Assignment 1, Tasks (NE Motor Rally)

CET203 Software Development Assignment 1 (2014/15)

This assignment contributes 30% to your final module mark and tests learning outcomes 1,2,3 & 4.


Deadline: Friday 7th November 2014 (5pm via Sunspace)


This assignment is designed to reflect on and assess concepts and skills carried forward from your level one C# programming and those introduced in Weeks 1 to 4 of this module.

This assignment is split into two parts. Part A which is a design task, and culminates in the creation of a UML diagram, is worth 10 Marks. Part B which is a C# programming task to be implemented in Visual Studio, is worth 20 Marks.

Part A

Part A of this assignment is based around the following description of a system needed to manage the drivers participating in the North East Motor Rally. You are required to analyse the description below and to produce an object oriented model for this system (documented as a UML class diagram).

The North East Motor Club are organizing their first motor rally in the spring of 2014. A field comprising both professional rally drivers (including some with company sponsorship) and amateur drivers will complete the 100 mile route incorporating the hills and coastal areas of the North East of England. As part of the software system which will manage the event a model is required which represents the key characteristics of the drivers and their completion of the rally.

Each driver is assigned a number when they enter the rally. A driver is described as e.g. “Driver 42” where 42 is their number. They finish the rally at a specified time recorded in hours, minutes and seconds. Their result status can be checked and will be displayed as either “Not completed” or “Completed in hh:mm:ss”.

Every driver is either an amateur driver or a professional driver.

Further to the above, a professional driver additionally has a competitive grading

(between 1 and 6) and is described as e.g. “Professional Driver 174 (Grade 2)”. To maintain their professional status they also need to keep a record of how many miles they have completed.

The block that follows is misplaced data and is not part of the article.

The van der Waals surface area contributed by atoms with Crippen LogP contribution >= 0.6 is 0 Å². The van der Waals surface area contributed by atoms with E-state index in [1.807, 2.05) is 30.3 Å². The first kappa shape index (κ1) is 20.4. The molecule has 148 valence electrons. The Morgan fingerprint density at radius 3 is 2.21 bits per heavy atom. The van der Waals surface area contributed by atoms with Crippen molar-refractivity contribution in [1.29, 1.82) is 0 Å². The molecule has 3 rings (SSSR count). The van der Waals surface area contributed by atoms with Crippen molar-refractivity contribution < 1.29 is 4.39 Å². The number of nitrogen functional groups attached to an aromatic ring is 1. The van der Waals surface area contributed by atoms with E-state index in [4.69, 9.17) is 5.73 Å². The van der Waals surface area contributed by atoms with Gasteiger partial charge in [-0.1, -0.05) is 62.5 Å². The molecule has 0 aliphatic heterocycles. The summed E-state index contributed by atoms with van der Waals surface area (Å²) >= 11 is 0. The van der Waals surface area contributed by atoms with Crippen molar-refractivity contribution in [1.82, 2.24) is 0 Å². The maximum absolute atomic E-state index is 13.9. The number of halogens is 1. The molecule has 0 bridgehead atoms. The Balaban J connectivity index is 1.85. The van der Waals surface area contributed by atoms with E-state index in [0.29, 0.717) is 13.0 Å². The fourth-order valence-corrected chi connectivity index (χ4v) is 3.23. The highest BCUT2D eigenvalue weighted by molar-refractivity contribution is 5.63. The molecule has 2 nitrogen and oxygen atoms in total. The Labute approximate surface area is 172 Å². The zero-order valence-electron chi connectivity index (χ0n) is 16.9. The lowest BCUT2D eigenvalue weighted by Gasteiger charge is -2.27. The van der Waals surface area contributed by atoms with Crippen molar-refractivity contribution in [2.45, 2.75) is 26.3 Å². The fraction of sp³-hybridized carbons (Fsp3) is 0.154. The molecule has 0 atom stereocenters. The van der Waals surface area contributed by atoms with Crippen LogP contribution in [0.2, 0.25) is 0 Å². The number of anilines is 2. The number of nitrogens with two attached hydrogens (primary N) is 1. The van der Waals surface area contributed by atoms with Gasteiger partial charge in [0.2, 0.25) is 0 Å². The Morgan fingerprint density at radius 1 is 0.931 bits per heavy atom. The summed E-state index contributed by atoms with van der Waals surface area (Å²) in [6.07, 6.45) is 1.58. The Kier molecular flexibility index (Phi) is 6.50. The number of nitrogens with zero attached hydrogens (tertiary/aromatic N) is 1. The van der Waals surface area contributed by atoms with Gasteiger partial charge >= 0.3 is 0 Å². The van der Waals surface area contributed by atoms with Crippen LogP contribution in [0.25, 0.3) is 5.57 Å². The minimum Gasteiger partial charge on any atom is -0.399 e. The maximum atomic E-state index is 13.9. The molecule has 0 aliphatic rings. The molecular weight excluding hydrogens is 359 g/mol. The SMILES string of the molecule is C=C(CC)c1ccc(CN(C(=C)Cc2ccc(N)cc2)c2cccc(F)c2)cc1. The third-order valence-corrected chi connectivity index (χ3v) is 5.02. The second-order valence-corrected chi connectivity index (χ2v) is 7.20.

A sponsored professional is a kind of professional driver who also has a company sponsor, and is described as e.g. “Professional Driver 316 (Grade 5) sponsored by Sunderland University”.

All amateur drivers will be driving their own cars (whereas professionals will all be driving similar vehicles) so they are required to specify the engine size when entering. Amateur drivers are described as e.g. “Amateur Driver 203 with 1800cc vehicle”

There is an electronic finishing gate which processes each driver as they complete the rally and keeps a record of the total number of drivers who have completed the rally.


Assignment Tasks for Part A


Task 1 (10 Marks)

Propose an object oriented model to solve the specified problem and document this as a UML class diagram. You should include o data types of instance variables, parameters and method return values (when non-void) o visibility modifiers o parameterised constructors (where appropriate) o relationships such as generalisation/specialisation and dependency.

Hand drawn UML diagrams are acceptable but must be neat and clearly legible and then scanned for online submission. You may use a UML drawing tool e.g. Software Ideas Modeller for this task but if you do so then the UML notation used must be consistent with that covered in the module and you should export the diagram to either a PDF or Word document.


You will be allocated a one-to-one session with one of the module tutors in Week 5 of the module to obtain formative feedback on your UML class diagram. The dates/times for these sessions will be posted on Sunspace, in the assessments area of the module space. Dates/times will be as posted and mitigation will be required if you are unable to attend your specified session.